But just how popular are frittate anyway? When do we eat frittate? and could it be that frittate are such ordinary fare that they do not appear in cookery books very often?

In An Authentic Frittata, my first sentence is:
‘Every National Cuisine has certain rules and customs.’

Baking a frittata in Italy is not one of them.

But I can understand why frying a frittata is scary. This is a simple zucchini and cheese frittata. It is spring in Melbourne and we had some new season’s zucchini tossed quickly in a frypan with some extra virgin olive oil, a little parsley and garlic. I turned the leftovers and some grated pecorino cheese into a simple frittata.

Frittata is cooked on one side before being inverted onto a plate and then slid into the frypan again to cook on the other side. It is not that scary.

Pour the mixture of beaten eggs (a fork will do), zucchini, salt, pepper into hot oil. Use the spatula to press the frittata gently on top and lift the edges tilting the pan. This allows some of the runny egg to escape on the side to cook. when there is no more egg escaping you are ready to turn it over.

As Maria said in the interview, perhaps cooks could try this with a smaller pan. I think it is worth it.

When making frittata, using a round frypan makes sense, and not making it a huge frittata makes it more manageable.

Depending on the quantities of the other ingredients to be added to the frittata, I think about 8 eggs is the maximum.

Maria and I certainly agreed about how the cooking of Italy is very regional and how this may also apply to frittata. I grew up in Trieste (the north eastern Italian cooking of Friuli Venezia Giulia is similar to the Veneto and Trentino Alto Adige) but I also have a Sicilian heritage.

Cuisine is localised , each region has prepared specialities based on their produce and cultural influences. Sicily was an important trade route in a strategic location in the Mediterranean and was settled by Phoenicians, Greeks, Romans, Carthaginians, Arabs, Normans, French, Spaniards. Trieste was a very important port for much of that north eastern part of Italy that were part of the Austro – Hungarian Empire. Surrounding countries that influenced the history and culture were Austria, Switzerland, France, Germany,and Croatia are not too far away.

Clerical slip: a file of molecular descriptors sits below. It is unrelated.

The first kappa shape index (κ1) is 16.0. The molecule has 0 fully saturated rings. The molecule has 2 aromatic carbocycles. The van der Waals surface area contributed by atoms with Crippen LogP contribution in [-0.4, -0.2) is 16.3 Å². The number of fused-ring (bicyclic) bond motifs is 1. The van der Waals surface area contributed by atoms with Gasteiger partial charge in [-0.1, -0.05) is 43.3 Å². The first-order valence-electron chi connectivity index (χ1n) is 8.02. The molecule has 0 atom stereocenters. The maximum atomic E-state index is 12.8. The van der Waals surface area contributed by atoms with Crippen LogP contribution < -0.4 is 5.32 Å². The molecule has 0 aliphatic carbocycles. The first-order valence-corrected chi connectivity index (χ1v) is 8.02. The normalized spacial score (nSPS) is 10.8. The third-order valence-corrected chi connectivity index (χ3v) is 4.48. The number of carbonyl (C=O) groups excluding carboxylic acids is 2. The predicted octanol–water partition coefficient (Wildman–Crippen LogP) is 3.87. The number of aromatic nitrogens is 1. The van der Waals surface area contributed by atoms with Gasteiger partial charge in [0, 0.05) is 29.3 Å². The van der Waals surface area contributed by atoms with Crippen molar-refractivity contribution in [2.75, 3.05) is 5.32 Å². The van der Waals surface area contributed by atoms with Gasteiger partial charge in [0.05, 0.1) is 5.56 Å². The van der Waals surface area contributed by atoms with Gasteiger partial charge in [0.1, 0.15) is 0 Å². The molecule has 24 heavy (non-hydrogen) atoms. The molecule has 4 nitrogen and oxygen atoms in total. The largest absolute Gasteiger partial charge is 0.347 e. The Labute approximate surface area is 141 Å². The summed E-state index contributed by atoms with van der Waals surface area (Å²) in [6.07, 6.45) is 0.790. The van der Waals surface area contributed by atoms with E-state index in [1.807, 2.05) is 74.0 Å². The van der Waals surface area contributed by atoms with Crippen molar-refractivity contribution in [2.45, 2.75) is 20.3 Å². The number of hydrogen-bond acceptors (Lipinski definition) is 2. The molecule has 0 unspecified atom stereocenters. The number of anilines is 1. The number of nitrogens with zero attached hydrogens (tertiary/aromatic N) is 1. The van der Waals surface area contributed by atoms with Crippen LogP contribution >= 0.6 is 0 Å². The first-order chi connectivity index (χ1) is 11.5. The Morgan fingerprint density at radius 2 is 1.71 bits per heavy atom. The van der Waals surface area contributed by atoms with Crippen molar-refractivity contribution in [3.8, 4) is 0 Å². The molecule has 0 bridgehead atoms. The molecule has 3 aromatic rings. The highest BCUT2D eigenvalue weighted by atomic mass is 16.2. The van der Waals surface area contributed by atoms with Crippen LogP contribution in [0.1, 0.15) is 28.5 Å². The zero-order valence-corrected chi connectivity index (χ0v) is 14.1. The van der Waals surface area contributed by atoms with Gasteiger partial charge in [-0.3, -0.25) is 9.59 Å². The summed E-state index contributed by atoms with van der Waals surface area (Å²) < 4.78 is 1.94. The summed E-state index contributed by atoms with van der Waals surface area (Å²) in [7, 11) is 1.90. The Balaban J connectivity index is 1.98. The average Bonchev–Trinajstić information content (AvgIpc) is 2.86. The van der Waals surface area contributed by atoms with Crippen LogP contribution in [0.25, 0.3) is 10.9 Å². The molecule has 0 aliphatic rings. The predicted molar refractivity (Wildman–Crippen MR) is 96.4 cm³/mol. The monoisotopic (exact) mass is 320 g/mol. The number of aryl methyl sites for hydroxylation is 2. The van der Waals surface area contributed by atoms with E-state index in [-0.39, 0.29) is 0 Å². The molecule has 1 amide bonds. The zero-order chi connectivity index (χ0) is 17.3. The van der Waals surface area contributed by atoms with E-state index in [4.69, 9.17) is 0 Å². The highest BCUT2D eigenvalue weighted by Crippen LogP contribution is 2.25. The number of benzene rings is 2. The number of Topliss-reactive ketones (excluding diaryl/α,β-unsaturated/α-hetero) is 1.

Here are some basic differences between the making of frittate in the north and the south , some are no longer hard and fast rules, for example:

  • butter or butter and oil is used for frying in the north, oil in the south,
  • use of local produce in both – I have had quite a few frittate with ricotta in Sicily and made with fruit in the north, especially with apples,
  • because left-overs are good ingredients for a frittata, you may see more vegetable based frittate in the south and more smallgoods based ones in the north, e.g. prosciutto, different cheeses,
  • breadcrumbs are common additions to a frittata in the south (to soak up liquid from vegetables), a little flour and even a dash of milk is evident in many northern recipes,
  • a little grated cheese is common in all frittate, Parmigiano in the north, pecorino or aged caciocavallo or ricotta salata in Sicily.

Like language, cooking evolves and when I cook, I do not invent or modify recipes without knowing what came first – what is the traditional recipe? What are the ingredients and how was it cooked? Experimentation can only come after respect for the ingredients and method of cooking that traditional recipe, and accepting that although the recipe may have been right for the time, there are changes that i would like to make. When I modify a recipe I ask myself if modifying it will improve it, is it a healthier way to cook it, quicker? And this applies to all traditional recipes.

A very simple example is how my mother always overcooked her vegetables, but she found my sautéed vegetables very undercooked. She either used onions or garlic, never the two together, meat and fish in the same recipe? Never.

Using Warrigal Greens (Australian bush tucker, like English spinach). Do not even think about that, I am definitely breaking the rules. These are growing on my balcony.

I am looking forward to using other spring produce to make frittate , especially artichokes, spring peas/snow peas, zucchini and zucchini flowers.

Maria and I talked amicably about many things, and there were many details that I had intended to say, but we ran out of time.

Thank you Maria for giving me this opportunity.

Below is a frittata I cooked with wild asparagus.

Recipes on my blog for making Frittata:

The Old Foodie, An Authentic Frittata

The recipe I provided in this post is a version of Giuseppe Coria’s but variations of this same recipe are in a couple of Sicilian cookbooks written in Italian. I do wonder if that recipe is still made now.

The Maria Liberati Show